How do you plan and book your own customized photo safari or wildlife watch at Riding Mountain National Park?
- Have a date in mind, that you would like to come and how long you would have available ( I would recommend about 6 hours including travel time, photography, walking, and having a bit of a picnic).
- Be prepared in your own mind that this could be a rain or shine event. If it is a rainy day, we’ll still have fun. We’ll organize things a little differently. Some of the best photos are made on a rainy day. You’ll see different things as well.
- Identify why you want to do this photo or wildlife safari. A couple of quick reasons will do.
- What kind of camera do you own? We’ll download a copy of the manual to our iPad and take that with us, in case we run into any technical difficulties.
- Leave us your phone number and email.
- We’ll call you back and start planning some of the details, give you a sense of the cost, and confirm if this is a go. The final price we quote you is dependent on how much we do to prepare, and how many are in your group.
- We create your outing including a small photo tips booklet, identify some new places that are ideal for photography, and provide hands-on instruction to use your camera to its maximum capability – macro, action, exposure compensation, telephoto, using tripods, photographing wildlife, landscapes, and many other details. If you are interested in video, we’ll help you to learn how to shoot video.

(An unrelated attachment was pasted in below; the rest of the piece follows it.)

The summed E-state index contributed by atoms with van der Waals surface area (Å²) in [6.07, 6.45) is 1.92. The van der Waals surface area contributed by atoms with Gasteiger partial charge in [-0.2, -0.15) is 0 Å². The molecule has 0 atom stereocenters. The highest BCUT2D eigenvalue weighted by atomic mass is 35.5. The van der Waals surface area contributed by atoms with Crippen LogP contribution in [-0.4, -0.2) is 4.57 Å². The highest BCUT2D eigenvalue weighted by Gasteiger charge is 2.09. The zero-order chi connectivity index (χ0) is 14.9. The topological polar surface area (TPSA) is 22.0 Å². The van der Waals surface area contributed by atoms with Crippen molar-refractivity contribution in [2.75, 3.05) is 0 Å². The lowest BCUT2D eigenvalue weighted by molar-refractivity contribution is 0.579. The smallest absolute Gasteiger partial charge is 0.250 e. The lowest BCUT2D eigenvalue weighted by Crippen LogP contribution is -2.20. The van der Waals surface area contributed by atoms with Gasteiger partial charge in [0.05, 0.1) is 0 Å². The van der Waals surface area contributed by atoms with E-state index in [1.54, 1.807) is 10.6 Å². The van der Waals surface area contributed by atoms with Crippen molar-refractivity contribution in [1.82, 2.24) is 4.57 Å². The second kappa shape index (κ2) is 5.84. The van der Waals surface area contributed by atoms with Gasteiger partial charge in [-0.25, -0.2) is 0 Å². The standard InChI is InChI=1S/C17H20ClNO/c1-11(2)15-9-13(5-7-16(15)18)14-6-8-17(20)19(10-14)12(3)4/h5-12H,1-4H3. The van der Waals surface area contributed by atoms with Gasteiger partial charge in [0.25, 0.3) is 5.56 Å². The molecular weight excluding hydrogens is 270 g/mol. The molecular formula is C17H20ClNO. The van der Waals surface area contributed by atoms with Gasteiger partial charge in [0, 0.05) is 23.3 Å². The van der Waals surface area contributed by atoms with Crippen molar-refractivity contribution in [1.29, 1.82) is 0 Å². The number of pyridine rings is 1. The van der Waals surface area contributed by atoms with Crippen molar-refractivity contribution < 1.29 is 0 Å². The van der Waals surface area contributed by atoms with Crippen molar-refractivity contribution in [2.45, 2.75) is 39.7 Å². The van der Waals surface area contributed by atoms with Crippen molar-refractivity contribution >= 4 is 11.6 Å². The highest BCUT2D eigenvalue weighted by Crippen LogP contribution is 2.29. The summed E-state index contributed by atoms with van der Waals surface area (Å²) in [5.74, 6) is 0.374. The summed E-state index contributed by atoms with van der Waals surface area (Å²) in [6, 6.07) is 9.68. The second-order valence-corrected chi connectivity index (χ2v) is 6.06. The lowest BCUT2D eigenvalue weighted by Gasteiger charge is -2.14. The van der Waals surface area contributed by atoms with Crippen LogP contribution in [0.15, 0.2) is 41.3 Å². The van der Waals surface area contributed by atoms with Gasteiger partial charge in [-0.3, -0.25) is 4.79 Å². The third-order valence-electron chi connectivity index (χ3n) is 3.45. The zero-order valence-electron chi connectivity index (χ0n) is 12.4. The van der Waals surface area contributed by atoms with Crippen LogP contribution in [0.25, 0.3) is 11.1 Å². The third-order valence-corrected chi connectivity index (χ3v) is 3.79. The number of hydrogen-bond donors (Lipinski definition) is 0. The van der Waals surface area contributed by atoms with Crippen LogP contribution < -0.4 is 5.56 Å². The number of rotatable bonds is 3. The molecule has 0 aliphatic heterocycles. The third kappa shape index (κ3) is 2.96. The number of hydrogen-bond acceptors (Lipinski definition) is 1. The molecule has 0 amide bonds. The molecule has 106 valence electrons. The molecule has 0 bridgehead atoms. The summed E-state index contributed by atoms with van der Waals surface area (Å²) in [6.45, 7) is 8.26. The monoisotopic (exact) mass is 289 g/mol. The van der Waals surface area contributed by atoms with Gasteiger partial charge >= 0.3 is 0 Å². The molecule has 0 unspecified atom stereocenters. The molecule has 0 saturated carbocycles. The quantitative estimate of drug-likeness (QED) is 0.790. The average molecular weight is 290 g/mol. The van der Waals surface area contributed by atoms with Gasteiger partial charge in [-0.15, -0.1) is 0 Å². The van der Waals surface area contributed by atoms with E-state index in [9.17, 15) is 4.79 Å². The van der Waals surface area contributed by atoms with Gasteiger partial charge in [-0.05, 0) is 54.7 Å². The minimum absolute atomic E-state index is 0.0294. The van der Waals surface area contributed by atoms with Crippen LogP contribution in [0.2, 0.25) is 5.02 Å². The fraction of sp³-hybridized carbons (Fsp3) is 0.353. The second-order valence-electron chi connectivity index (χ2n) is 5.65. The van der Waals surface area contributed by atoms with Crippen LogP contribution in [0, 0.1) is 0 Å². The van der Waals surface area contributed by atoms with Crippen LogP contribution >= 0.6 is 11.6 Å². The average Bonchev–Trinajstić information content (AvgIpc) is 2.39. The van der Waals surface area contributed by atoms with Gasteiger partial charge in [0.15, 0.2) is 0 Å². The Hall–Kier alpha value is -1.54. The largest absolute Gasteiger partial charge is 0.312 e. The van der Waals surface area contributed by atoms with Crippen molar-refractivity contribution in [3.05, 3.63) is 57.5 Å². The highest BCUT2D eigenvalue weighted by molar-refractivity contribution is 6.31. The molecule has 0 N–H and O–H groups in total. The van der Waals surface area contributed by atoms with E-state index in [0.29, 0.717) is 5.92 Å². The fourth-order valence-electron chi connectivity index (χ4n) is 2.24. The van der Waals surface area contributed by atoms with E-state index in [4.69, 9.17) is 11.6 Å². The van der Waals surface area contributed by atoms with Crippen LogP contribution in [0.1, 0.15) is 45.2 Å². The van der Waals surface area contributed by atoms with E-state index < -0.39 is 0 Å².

- We confirm final details by email and telephone. We take payment in advance by credit card.
Who are some friends or family members that you might wish to take on a customized photo or wildlife safari to Riding Mountain National Park? We’d love to hear from you.
Please Contact us:Celes Davar, President Earth Rhythms, Inc. 1.888.301.0030 Office email@example.com (Email) Facebook: Earth Rhythms Twitter: earthrhythms
March 6, 2011
This past weekend (March 5, 2011)…
we had the pleasure of taking a couple of guests out on our Earth Rhythms Stories in the Snow day adventure program. What’s involved – some driving to look for owls and signs of winter birds; looking for fresh tracks of wolves and elk; wildlife viewing and digital nature photography tips; and a snowshoe outing. We had a great day traveling by vehicle, walking and snowshoeing in and around Riding Mountain National Park.
In two separate locations, we found overnight wolf tracks that were superb, fresh, and we were able to track them over long distances. Fresh elk, coyote, and bison tracks all provided comparison size opportunities. While the main herd of bison were a distance away, we were able to watch them through our spotting scope. A short snowshoe outing took us off-trail into 1 metre deep snow. We were rewarded at the end of the day with a beautiful view of a red fox hunting. The slide gallery captures a few of the images from our day of exploring stories in the snow.